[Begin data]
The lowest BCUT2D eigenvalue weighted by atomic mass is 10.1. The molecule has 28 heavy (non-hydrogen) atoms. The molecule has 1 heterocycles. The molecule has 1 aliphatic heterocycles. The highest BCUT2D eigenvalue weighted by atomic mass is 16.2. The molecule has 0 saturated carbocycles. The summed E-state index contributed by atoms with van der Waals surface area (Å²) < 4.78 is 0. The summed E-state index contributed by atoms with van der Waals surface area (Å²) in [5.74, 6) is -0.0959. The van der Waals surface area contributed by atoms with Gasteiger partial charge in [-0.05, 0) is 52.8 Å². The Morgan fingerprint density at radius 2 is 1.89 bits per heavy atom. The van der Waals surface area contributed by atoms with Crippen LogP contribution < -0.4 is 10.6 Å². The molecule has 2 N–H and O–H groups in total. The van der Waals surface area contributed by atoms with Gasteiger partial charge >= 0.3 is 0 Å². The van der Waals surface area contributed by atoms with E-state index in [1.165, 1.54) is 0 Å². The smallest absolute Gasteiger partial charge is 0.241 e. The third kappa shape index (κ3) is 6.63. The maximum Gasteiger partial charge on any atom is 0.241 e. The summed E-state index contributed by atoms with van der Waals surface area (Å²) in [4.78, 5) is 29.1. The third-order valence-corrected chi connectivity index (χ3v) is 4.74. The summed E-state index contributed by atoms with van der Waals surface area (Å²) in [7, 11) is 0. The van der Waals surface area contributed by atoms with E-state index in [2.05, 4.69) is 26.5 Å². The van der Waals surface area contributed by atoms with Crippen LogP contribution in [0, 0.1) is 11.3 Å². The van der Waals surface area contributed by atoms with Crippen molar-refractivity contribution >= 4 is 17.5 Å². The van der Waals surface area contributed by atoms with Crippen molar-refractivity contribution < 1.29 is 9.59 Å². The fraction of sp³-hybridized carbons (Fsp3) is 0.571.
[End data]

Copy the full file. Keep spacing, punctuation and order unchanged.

The lowest BCUT2D eigenvalue weighted by atomic mass is 10.1. The molecule has 28 heavy (non-hydrogen) atoms. The molecule has 1 heterocycles. The molecule has 1 aliphatic heterocycles. The highest BCUT2D eigenvalue weighted by atomic mass is 16.2. The molecule has 0 saturated carbocycles. The summed E-state index contributed by atoms with van der Waals surface area (Å²) < 4.78 is 0. The summed E-state index contributed by atoms with van der Waals surface area (Å²) in [5.74, 6) is -0.0959. The van der Waals surface area contributed by atoms with Gasteiger partial charge in [-0.05, 0) is 52.8 Å². The Morgan fingerprint density at radius 2 is 1.89 bits per heavy atom. The van der Waals surface area contributed by atoms with Crippen LogP contribution < -0.4 is 10.6 Å². The molecule has 2 N–H and O–H groups in total. The van der Waals surface area contributed by atoms with Gasteiger partial charge >= 0.3 is 0 Å². The van der Waals surface area contributed by atoms with E-state index in [1.165, 1.54) is 0 Å². The smallest absolute Gasteiger partial charge is 0.241 e. The third kappa shape index (κ3) is 6.63. The maximum Gasteiger partial charge on any atom is 0.241 e. The summed E-state index contributed by atoms with van der Waals surface area (Å²) in [4.78, 5) is 29.1. The third-order valence-corrected chi connectivity index (χ3v) is 4.74. The summed E-state index contributed by atoms with van der Waals surface area (Å²) in [7, 11) is 0. The van der Waals surface area contributed by atoms with E-state index in [2.05, 4.69) is 26.5 Å². The van der Waals surface area contributed by atoms with Crippen LogP contribution in [0, 0.1) is 11.3 Å². The van der Waals surface area contributed by atoms with Crippen molar-refractivity contribution >= 4 is 17.5 Å². The van der Waals surface area contributed by atoms with Crippen molar-refractivity contribution < 1.29 is 9.59 Å². The fraction of sp³-hybridized carbons (Fsp3) is 0.571.